Someone on a Facebook thread today asked about how to cultivate her psychic powers, as a way of connecting to her ethnic heritage.
I felt compelled to pipe in since, as readers of Leaving India know, my great-great-grandfather Motiram (at left) was reputed to be psychic.
At the risk of sounding woo-woo to some people, I’ll say that in writing intimately about my long-gone ancestors, I found it extremely helpful to develop my own spiritual relationships and connections. So I said:
For me, writing really helps the most. Keeping a dream journal. Writing questions just before sleep, then being ready to write answers if they are present when I wake up. Nurturing my imaginative space with images, metaphors, beauty, experiences in nature, art. Developing a personal metaphorical language so that I know what stuff “means” to me. Like, if you know a certain color resonates — or images, or gems, or a tarot image — try carrying it around or wearing it or looking at it every day for a week/month — inviting it in and getting to know it. What happens if I wear red every day for a month, what energies shift around me? Or blue? Taking notes/noticing that sixth-sense level of reality as much of the time as I can. Squinting, peeking, peering, opening my eyes (+ 3rd eye) to see what others don’t see/say.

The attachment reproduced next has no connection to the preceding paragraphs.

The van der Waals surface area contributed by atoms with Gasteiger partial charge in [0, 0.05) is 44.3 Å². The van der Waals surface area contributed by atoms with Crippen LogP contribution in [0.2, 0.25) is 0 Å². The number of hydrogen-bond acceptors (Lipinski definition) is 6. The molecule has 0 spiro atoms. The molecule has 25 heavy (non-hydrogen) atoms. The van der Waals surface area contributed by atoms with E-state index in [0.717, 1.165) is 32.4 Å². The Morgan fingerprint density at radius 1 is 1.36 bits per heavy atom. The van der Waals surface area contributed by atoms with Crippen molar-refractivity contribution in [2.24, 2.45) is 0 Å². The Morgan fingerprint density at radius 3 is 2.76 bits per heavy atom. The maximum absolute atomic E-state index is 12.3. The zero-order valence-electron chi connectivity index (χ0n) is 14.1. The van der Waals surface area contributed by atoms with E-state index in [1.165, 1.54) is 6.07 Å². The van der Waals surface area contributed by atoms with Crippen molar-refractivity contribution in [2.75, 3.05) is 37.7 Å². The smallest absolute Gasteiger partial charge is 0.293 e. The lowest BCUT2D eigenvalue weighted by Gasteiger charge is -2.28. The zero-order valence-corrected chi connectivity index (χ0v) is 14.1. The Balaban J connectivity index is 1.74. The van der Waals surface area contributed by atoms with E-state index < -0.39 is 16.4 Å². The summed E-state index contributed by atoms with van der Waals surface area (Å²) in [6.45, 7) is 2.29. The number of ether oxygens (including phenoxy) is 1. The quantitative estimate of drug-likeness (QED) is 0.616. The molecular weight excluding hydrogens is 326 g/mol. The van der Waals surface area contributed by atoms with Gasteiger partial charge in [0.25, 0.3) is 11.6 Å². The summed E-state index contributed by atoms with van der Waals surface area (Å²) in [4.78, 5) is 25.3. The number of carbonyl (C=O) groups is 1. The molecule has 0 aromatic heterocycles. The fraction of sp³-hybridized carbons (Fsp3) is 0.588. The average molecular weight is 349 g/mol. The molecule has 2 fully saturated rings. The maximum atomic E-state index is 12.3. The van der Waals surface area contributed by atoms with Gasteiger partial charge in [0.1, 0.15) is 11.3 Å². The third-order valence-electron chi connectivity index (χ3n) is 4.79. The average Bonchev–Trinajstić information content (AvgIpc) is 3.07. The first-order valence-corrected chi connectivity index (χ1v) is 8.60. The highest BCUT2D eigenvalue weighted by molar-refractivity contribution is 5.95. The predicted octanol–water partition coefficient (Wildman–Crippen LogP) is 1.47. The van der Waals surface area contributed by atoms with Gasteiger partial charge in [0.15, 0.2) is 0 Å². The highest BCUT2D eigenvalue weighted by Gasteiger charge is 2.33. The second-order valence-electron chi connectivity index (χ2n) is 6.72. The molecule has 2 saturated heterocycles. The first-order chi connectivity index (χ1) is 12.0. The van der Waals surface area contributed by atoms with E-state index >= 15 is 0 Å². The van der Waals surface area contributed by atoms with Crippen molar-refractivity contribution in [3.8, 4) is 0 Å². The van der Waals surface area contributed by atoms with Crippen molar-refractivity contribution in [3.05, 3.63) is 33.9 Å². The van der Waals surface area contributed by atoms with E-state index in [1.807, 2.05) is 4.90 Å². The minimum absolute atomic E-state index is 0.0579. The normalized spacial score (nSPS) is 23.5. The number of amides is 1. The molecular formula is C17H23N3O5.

Writing is a psychic power, after all. So is art-making. Care-taking. Loving.
Activism, too. Later this week, I’m teaching a writing workshop as part of a five-day camp for young South Asian American activists. We’ll work on cultivating the sixth sense: Seeing what others can’t or won’t see. Developing the resilience to keep on looking, witnessing, speaking out. Learning to articulate a new vision. Scrying into the future, toward a better world that we believe can exist, with our own earnest vision.
I think that’s better than all of Bruce Wayne’s paramilitary-industrial-complex “superpowers.”